Chinese developers might face even tougher regulations on the games industry. Holding parents accountable and a complete ban on video games for underage players are among the new proposed measures.
These proposals were made during the annual sessions between the National People’s Congress (NPC) and Chinese People’s Political Consultative Conference (CPPCC). According to South China Morning Post, these two bodies are not directly involved in regulating the games industry, but their opinions act as “bellwether for national policy.”
In 2021, Chinese authorities cut playtime for minors to only three hours a week just a few months after Xi Jinping called video game addiction the country’s social problem.
During this year’s sessions, the NPC and CPPCC came up with even stricter propositions:
- Increasing oversight over some e-commerce sites and trading platforms, which ignore the rules and sell game accounts to minors;
- Making all game companies use facial recognition to verify users’ identity and age;
- Holding parents accountable if their kids are found to be addicted to video games;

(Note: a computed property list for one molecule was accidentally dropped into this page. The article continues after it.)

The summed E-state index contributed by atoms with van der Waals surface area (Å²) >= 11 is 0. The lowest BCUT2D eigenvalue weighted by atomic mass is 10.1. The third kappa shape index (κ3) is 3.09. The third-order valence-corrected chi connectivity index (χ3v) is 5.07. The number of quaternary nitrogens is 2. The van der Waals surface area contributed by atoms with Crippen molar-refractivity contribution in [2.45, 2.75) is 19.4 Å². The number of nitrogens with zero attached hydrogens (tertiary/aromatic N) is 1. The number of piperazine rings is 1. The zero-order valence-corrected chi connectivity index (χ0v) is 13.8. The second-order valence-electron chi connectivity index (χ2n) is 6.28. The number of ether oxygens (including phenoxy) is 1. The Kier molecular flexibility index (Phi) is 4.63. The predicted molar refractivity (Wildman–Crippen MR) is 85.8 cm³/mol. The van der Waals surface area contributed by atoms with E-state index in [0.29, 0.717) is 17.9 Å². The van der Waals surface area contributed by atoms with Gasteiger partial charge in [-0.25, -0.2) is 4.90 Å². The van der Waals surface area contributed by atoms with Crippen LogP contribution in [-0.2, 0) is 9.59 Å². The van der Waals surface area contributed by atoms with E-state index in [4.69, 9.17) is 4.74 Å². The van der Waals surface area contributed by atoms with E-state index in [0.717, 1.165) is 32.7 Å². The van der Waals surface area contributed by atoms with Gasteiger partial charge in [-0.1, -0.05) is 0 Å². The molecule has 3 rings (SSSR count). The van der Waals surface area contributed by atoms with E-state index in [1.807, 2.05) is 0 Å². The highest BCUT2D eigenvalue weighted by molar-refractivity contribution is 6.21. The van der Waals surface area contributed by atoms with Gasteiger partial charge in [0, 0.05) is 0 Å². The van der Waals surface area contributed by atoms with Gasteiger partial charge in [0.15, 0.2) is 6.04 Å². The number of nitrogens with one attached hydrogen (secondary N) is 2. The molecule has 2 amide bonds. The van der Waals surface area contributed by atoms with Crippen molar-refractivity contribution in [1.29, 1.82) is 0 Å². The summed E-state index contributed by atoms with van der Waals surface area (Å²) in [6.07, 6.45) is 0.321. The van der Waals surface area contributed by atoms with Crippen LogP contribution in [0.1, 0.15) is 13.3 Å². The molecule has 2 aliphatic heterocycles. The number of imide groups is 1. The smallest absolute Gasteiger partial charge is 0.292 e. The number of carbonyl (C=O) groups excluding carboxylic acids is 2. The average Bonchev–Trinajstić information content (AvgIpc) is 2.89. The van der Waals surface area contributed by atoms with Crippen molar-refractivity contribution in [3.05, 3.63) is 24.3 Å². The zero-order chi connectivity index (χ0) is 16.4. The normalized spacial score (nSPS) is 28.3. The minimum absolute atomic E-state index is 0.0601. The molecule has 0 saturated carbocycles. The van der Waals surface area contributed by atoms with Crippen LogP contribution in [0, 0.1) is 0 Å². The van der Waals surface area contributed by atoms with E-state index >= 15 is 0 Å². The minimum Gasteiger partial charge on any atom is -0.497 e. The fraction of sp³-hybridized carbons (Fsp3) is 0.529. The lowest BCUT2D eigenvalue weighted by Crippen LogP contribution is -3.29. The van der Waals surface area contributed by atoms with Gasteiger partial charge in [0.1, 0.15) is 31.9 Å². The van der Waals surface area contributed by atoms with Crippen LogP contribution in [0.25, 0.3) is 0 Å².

- Completely banning video games for minors and holding companies accountable for providing services to underage players;
- Restricting “vulgar” ads containing violent and adult content.
CEOs of both Tencent and NetEase, who are also members of the NPC and CPPCC, didn’t comment on the new proposed measures and decided to not call for a relaxation of the current restrictions.
As the industry’s regulation is getting tougher, Chinese authorities haven’t approved any new games since July 2021. It is the longest freeze since 2018. It also resulted in 14k studios closing between July and December 2021, with many experts saying that the country’s control over video games will become even stricter.